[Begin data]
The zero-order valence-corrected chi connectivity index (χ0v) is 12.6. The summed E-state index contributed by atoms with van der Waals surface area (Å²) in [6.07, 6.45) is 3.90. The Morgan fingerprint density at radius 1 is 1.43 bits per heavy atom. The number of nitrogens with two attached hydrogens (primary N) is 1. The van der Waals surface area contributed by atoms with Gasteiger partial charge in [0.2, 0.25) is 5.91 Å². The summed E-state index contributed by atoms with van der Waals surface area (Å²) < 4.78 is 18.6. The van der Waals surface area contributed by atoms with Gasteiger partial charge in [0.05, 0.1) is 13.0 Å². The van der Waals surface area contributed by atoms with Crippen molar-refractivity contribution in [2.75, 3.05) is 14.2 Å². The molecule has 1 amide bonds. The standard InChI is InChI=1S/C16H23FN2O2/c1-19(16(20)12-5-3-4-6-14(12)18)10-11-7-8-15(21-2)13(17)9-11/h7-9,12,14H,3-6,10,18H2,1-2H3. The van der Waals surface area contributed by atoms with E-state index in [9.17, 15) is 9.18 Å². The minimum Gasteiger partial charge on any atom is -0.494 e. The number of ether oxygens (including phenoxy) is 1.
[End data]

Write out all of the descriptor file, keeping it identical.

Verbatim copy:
The zero-order valence-corrected chi connectivity index (χ0v) is 12.6. The summed E-state index contributed by atoms with van der Waals surface area (Å²) in [6.07, 6.45) is 3.90. The Morgan fingerprint density at radius 1 is 1.43 bits per heavy atom. The number of nitrogens with two attached hydrogens (primary N) is 1. The van der Waals surface area contributed by atoms with Gasteiger partial charge in [0.2, 0.25) is 5.91 Å². The summed E-state index contributed by atoms with van der Waals surface area (Å²) < 4.78 is 18.6. The van der Waals surface area contributed by atoms with Gasteiger partial charge in [0.05, 0.1) is 13.0 Å². The van der Waals surface area contributed by atoms with Crippen molar-refractivity contribution in [2.75, 3.05) is 14.2 Å². The molecule has 1 amide bonds. The standard InChI is InChI=1S/C16H23FN2O2/c1-19(16(20)12-5-3-4-6-14(12)18)10-11-7-8-15(21-2)13(17)9-11/h7-9,12,14H,3-6,10,18H2,1-2H3. The van der Waals surface area contributed by atoms with E-state index in [9.17, 15) is 9.18 Å². The minimum Gasteiger partial charge on any atom is -0.494 e. The number of ether oxygens (including phenoxy) is 1.